The Immigration Reform and Control Act of 1986 (P.L. 99-603) requires all employers to verify employment eligibility of new employees. When an employer hires you, the employer will require you show certain documents to prove your identity and your employment eligibility. If you are unable to present the documents to your employer within the time frame set by law, your employer must end your employment. This in turn may affect your eligibility for UI benefits.
Can I file for UI benefits while attending school?
You need to report that you are a student while you file claims for unemployment benefits. An investigation will be conducted to decide whether you are available for work. You may not have to be available for work while attending school if you are enrolled in a course of study that is considered “approved training.”
I am a school teacher. Can I apply for UI benefits during the school vacation when I do not teach?
If you work for a school only during the normal school year, you are ineligible for benefits based on school year employment during school vacation periods and between academic terms or years if you have reasonable assurance of returning to similar work after the vacation or at the start of the next term or year. You can receive benefits during these periods from other employers only if you have qualifying wages for a claim based on employment from the other employers alone.
Do I qualify for unemployment benefits if i quit the job?
Generally, quitting a job for a reason other than a good cause calls for ineligibility. However, if your can prove that you had to quit the job for a good reason or were made to quit though willing to work, you stand some chance.
Here are few cases which you might be able to relate to which come under the good cause category –
- You took another job.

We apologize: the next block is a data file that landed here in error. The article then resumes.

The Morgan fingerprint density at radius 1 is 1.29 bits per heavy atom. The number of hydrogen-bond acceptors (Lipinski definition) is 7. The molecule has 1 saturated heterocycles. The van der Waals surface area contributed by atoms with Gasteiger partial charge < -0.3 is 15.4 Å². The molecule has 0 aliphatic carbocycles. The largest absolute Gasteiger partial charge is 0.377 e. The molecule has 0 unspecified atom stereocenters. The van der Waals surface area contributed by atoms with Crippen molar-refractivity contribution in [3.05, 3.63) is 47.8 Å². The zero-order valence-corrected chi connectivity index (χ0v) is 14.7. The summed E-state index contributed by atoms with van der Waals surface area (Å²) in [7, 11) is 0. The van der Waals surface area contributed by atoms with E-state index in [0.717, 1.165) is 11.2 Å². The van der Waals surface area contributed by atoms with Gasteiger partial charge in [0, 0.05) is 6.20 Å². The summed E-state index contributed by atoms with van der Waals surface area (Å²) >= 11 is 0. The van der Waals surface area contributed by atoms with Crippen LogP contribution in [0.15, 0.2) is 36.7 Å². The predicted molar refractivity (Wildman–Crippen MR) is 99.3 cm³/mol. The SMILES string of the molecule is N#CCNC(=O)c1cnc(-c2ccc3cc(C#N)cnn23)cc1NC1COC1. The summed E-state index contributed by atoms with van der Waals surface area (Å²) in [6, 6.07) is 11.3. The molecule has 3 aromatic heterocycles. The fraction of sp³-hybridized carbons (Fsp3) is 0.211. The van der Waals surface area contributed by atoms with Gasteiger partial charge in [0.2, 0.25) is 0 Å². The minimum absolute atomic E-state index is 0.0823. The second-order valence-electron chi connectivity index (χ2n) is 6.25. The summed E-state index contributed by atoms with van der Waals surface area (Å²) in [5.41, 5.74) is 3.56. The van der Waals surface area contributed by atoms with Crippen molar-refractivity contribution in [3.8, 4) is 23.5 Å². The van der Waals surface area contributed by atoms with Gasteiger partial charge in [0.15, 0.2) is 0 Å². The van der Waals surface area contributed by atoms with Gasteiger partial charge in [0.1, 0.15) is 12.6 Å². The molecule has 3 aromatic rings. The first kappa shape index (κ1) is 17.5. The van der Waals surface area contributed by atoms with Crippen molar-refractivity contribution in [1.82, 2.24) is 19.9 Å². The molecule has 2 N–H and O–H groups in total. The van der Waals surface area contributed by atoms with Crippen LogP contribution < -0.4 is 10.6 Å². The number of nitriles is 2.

- You became sick or disabled due to the nature of work.
- You moved to be with your spouse or domestic partner whose job is outside your labor market area.
- You needed to protect yourself or immediate family members from domestic violence or stalking.
- You entered approved apprenticeship training.
- You started approved training under the Trade Act.
- You worked full-time and part-time jobs at the same time, and you quit the part-time job – then were laid off later from the full-time job.
Am I eligible for UI benefits if I were fired?
You could be eligible if you were fired for no fault of your own. But if it is misconduct or aggravated misconduct then you will not be eligible.
Check the details listed below to know the UI laws for a fired applicant –
- Fired for misconduct. UI law removes that employer’s base period wages from the calculation of your Maximum Benefit Amount and also suspends your benefits for 7 weeks and until you earn 14 times your Weekly Benefit Rate.
The total amount of unemployment benefits the department could pay you during your benefit year. It is the lesser of 26 times your WBR, or 40% of your total base period wages from all covered employment.
- Fired for failing to notify your employer of excessive absenteeism or tardiness. UI law suspends your benefits for 6 weeks and until you earn 6 times your WBR.